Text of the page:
Thursday, May 26, 2011

Putting Order to Chaos: Treasure Discovered in Miscellaneous Collection

By Craig Glass

Walking into the Department of Archives & History research area
reveals a room filled with indexed cabinets of film in perfect order
and reference desk aides who can point you to just about any official
records that the state has ever kept since it was a Province (not even
a Colony yet!) in 1671. But things weren't always so organized.

In the 1880's and 1890's, the official South Carolina Confederate
Historian attempted to collect and compile service records of all
South Carolina units. Large sheets of paper with standardized rows
and columns were included with letters sent to veterans of the "late
unpleasantness" all across the country, especially to unit Captains
and other officers. These letters asked anyone who had original
Muster Rolls, which were detailed unit rosters, to compile information about his unit and return the large papers, filled-in of course. When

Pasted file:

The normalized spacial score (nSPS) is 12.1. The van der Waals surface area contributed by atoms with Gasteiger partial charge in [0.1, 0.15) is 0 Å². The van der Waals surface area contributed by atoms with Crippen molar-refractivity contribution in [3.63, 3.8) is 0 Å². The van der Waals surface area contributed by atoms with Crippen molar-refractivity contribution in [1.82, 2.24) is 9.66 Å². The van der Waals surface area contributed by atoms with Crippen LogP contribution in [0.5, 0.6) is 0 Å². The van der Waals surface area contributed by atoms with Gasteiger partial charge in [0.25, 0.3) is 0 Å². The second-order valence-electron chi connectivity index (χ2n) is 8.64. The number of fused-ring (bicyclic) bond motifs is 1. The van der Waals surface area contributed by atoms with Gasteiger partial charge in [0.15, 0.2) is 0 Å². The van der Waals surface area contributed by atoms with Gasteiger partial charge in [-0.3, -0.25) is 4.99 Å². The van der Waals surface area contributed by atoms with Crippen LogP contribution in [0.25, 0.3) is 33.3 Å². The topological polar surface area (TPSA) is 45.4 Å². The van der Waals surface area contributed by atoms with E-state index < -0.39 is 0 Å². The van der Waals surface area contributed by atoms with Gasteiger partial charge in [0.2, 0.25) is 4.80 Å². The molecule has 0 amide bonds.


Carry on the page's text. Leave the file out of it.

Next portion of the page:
the documents came back, there were some surprises, including several original Rolls from the battlefields, some personal recollections of war stories, and other State and Confederate records. At some point, these documents and others relating to the Civil War period were packed up into fourteen boxes, unorganized and possibly done in a rush, personal letters mixed with compiled Muster Rolls mixed with
General Assembly Resolutions from the era, and more.

Of particular note was a compiled Roll of "Brooks' Battalion of
Foreigners". Inside were listed the officers of the Battalion and a
handwritten letter from one of them, describing the amazing story:

Genl M. L. Bonham, Jr.,
Adjt + Insp. General of So. Ca.